I have received the following article, which is well written, well researched and I think is also honest, from one ARJ. The writer says she is a transgender person.
I have reproduced ARJ's article in full.
The great 20th century thinker Bertrand Russel wrote that 'Knowledge overcomes fear'. Maybe that is why some people say, 'seek ye knowledge even unto China'. One way of understanding this saying is maybe with more knowledge of China we will become less afraid of the Chinese !!
So if we gain more knowledge of the transgender community, we will have better understanding of them. And who better to tell their story than one of their own.
Thank you ARJ for your faith in my Blog. This is a brief read from ARJ.
Being a Muslim and transgender
I am a female-to-male transgender. I am also a Muslim. Since the Court of Appeals judgment there has been many things written and spoken about us. Those from the legal, from the religious and from the medical standpoint. But the voice of the transgenders appears to be muted, while everybody else talks loudly about us.
That is why I have decided to write. But I write with a pseudonym knowing how cruel some people can become about things they do not understand, things they fear. I do not want my family to be worried for my safety. I do not want my mother to suffer because of how people will treat her son.
People misunderstand us, thinking that we just want to cross-dress for fun or to deceive. Some people think we are sick in the head and must be treated and cured. They used to lobotomise us in the West, along with the homosexuals, a procedure condemned today as barbaric.
For a start, let me clarify that I am not a homosexual. Transgender people are not necessarily homosexuals. There is a clear difference between ones gender identity (what one feels deeply inside about ones gender) and one’s affectionate preference (what one prefers one’s partner’s gender to be).
I was born with the clear knowledge that I am male. However, my body’s sex do not conform with the heart’s knowledge. It took many years of running away from this feeling, from this body, and a lot of pain to arrive home to this fact. I have forced myself to be a girl, a woman -- to be who I am not. I have also sought psychological help, but to no avail. Finally, I reflected, if I cannot accept myself, how can I accept God? It was like I was going against my “naluri”, my instincts, my God-given spirit.
It was only when I accepted myself, as male, that my real journey begins - of healing and coming back to Allah, my Creator, my Sustainer, my Source. I realise that I am a transgender person, and I am created this way. Being a transgender does not make me any less a Muslim. In fact, it has made me closer to God.
There are many like me on this journey of self-acceptance. Many of us have undergone gender reconstruction surgeries and hormone therapies to feel at home in our bodies. To become whole. And many who have not -- not have the means or opportunity, (because the technology was not there yet) or do not want to go through the pain of surgeries and other personal reasons.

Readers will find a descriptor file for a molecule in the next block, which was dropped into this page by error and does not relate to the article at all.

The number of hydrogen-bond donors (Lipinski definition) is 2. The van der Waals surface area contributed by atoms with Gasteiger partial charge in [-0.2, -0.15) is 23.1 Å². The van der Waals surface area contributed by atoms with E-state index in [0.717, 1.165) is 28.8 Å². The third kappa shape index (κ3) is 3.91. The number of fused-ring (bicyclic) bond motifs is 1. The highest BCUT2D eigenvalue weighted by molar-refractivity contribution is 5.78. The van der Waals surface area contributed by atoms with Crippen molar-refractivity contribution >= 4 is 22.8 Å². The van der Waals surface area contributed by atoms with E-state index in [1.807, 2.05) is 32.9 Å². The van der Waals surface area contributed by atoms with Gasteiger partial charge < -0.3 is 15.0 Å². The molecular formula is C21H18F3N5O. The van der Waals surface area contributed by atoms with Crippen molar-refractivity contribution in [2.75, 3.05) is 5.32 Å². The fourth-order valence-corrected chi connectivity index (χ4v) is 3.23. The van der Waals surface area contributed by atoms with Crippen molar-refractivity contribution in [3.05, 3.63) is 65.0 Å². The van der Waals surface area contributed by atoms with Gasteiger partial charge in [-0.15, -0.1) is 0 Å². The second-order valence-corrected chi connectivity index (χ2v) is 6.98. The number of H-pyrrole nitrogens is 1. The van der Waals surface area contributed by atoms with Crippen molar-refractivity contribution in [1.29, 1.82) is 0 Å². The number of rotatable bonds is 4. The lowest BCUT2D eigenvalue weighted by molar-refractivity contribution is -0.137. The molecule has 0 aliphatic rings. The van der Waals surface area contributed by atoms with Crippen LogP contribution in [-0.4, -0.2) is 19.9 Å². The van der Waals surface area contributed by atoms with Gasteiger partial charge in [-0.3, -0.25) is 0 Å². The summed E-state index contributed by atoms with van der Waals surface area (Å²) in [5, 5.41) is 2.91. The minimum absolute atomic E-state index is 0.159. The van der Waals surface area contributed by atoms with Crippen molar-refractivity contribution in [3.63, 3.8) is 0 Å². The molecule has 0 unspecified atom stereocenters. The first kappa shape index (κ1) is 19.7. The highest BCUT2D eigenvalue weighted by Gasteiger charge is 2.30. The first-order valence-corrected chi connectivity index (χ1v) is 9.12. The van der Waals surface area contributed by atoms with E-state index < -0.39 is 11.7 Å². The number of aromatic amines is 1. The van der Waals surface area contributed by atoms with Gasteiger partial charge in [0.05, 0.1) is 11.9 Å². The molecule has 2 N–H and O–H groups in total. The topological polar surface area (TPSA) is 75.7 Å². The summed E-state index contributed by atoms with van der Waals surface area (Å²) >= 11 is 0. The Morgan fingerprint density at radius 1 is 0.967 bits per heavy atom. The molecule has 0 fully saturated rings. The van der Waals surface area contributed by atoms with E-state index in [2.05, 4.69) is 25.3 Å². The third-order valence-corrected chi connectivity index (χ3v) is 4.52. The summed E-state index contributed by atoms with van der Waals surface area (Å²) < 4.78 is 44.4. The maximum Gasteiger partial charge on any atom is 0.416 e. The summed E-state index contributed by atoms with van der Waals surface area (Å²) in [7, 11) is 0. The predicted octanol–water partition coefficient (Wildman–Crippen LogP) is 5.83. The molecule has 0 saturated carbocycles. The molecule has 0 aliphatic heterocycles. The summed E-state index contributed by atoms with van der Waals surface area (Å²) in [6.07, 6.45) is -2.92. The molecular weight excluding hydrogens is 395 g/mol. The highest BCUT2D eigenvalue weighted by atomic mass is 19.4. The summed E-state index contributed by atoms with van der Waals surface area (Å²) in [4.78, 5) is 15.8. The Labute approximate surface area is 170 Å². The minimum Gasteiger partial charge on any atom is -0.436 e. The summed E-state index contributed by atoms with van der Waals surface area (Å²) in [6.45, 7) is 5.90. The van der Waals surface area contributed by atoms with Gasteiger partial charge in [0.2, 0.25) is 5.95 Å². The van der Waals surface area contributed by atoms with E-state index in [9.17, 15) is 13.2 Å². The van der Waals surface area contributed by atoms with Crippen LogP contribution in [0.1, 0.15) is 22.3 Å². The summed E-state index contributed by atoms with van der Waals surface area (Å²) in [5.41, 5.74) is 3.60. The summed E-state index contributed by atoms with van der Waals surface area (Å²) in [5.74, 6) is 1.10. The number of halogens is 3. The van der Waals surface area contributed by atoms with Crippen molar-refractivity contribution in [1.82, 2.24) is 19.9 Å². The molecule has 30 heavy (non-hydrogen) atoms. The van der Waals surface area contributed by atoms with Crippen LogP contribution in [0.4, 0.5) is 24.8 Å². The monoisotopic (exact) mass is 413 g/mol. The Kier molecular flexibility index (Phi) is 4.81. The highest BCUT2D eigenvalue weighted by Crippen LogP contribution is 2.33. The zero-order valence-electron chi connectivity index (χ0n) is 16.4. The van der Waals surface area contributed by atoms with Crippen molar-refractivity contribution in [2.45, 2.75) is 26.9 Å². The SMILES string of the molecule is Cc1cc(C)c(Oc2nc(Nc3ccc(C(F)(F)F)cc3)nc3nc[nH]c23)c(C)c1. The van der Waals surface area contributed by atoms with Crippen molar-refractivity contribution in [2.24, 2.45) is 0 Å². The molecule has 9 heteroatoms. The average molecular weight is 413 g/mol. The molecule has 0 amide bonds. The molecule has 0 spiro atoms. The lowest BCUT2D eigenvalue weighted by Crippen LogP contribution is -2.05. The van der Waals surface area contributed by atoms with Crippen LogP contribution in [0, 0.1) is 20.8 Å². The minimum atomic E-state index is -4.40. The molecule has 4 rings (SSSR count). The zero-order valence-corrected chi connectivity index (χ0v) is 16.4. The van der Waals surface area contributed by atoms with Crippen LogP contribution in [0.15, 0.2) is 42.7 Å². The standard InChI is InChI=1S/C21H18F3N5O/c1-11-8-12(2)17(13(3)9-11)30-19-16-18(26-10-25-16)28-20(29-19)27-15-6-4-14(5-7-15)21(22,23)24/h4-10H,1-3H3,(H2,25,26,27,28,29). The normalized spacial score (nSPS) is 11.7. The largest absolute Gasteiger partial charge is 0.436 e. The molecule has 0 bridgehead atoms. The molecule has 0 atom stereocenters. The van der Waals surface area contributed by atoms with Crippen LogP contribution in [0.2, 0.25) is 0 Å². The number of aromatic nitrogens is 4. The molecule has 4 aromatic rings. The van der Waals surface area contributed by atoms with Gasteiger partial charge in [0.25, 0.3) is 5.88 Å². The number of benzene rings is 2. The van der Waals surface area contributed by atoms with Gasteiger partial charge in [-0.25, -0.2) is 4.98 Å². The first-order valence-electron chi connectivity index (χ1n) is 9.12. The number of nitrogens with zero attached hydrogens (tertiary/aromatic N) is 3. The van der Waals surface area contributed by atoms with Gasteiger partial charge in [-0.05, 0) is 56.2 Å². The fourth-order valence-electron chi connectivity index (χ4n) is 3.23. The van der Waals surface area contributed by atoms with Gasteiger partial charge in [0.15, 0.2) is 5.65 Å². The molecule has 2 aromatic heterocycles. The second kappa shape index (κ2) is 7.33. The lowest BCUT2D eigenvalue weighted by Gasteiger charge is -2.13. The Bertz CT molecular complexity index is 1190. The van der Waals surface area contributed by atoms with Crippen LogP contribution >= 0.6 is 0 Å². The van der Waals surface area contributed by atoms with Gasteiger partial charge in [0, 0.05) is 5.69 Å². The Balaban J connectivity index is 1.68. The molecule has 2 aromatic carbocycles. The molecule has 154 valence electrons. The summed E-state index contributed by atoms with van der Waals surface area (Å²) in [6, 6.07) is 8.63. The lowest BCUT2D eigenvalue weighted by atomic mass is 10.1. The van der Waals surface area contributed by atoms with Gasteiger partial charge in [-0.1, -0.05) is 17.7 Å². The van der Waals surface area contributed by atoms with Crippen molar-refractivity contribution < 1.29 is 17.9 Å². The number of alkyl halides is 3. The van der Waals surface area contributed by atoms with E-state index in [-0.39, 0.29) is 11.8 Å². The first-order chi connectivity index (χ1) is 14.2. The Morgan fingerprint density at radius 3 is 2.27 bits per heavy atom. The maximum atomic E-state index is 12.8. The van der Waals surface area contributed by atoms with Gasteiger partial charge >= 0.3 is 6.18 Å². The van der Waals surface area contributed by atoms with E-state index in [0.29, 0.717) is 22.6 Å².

There is a whole medical knowledge on transgenderism. We are known to have Gender Identity Disorder (GID), or now known now as Gender Dsyphoria (GD). GID or GD is categorised under the World Health Organisation International Classification of Disease (Version 10) under code F64. (1)
The medical fraternity has recognised that the only treatment that brings congruity to mind and body is to allow people with GD to live as the gender they inherently feels. Many persons with GD who suppress that need, or are coerced into not living as their inherent gender become victims of depression and even suicide. But once they are able to live as their inherent gender, they became normal, functioning, and balanced.
Transgenderism also occurs in almost all known cultures and traditions, including the Muslim tradition. Some Muslim scholars have written about the division of gender in Islam into four groups: male, female, hermaphrodites (khunsa) and mukhannis or mukhannas. The last two terms refer to persons having male organs who appear female in mannerisms and dress as females. Mukkhanis want to change their biological sex while mukkhanas do not.
In Islam, the scholarly analysis of the Quran, Hadiths, and Sunnahs, resulted in a fatwa to allow sex change surgery for transgender persons. This fatwa was issued by the mufti of the foremost university in Islamic scholarship, the Al-Azhar University in Cairo, on June 8th, 1988. It was triggered by an actual case of a transgender student of the university who was allowed to have a sexual reassignement surgery (SRS) (2). Besides Egypt, other Islamic countries which allow persons with Gender Dysphoria to change their sex surgically to match their inherent genders are Iran and Pakistan.